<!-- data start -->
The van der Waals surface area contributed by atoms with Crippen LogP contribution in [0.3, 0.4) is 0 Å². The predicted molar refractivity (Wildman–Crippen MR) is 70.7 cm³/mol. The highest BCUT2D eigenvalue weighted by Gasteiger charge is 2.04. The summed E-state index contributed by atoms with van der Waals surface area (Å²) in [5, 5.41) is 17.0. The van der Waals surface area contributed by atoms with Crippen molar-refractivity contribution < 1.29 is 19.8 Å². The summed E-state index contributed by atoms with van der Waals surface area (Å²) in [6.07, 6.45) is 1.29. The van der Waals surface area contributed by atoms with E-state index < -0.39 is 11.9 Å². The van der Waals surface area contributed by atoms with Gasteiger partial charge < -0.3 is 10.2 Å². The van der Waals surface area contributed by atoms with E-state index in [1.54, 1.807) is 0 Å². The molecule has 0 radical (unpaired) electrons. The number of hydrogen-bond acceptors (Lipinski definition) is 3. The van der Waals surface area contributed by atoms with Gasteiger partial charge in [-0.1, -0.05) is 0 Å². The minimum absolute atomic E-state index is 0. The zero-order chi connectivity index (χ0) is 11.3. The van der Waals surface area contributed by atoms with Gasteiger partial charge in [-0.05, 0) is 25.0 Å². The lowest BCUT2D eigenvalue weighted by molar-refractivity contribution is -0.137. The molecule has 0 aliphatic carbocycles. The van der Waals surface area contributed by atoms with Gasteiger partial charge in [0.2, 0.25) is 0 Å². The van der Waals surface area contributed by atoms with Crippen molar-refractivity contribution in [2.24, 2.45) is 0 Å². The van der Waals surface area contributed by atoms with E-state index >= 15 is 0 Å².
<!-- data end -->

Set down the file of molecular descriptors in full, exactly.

The van der Waals surface area contributed by atoms with Crippen LogP contribution in [0.3, 0.4) is 0 Å². The predicted molar refractivity (Wildman–Crippen MR) is 70.7 cm³/mol. The highest BCUT2D eigenvalue weighted by Gasteiger charge is 2.04. The summed E-state index contributed by atoms with van der Waals surface area (Å²) in [5, 5.41) is 17.0. The van der Waals surface area contributed by atoms with Crippen molar-refractivity contribution < 1.29 is 19.8 Å². The summed E-state index contributed by atoms with van der Waals surface area (Å²) in [6.07, 6.45) is 1.29. The van der Waals surface area contributed by atoms with E-state index < -0.39 is 11.9 Å². The van der Waals surface area contributed by atoms with Gasteiger partial charge < -0.3 is 10.2 Å². The van der Waals surface area contributed by atoms with E-state index in [1.54, 1.807) is 0 Å². The molecule has 0 radical (unpaired) electrons. The number of hydrogen-bond acceptors (Lipinski definition) is 3. The van der Waals surface area contributed by atoms with Gasteiger partial charge in [-0.1, -0.05) is 0 Å². The minimum absolute atomic E-state index is 0. The zero-order chi connectivity index (χ0) is 11.3. The van der Waals surface area contributed by atoms with Gasteiger partial charge in [-0.05, 0) is 25.0 Å². The lowest BCUT2D eigenvalue weighted by molar-refractivity contribution is -0.137. The molecule has 0 aliphatic carbocycles. The van der Waals surface area contributed by atoms with Gasteiger partial charge in [0.2, 0.25) is 0 Å². The van der Waals surface area contributed by atoms with Crippen molar-refractivity contribution in [2.24, 2.45) is 0 Å². The van der Waals surface area contributed by atoms with E-state index >= 15 is 0 Å².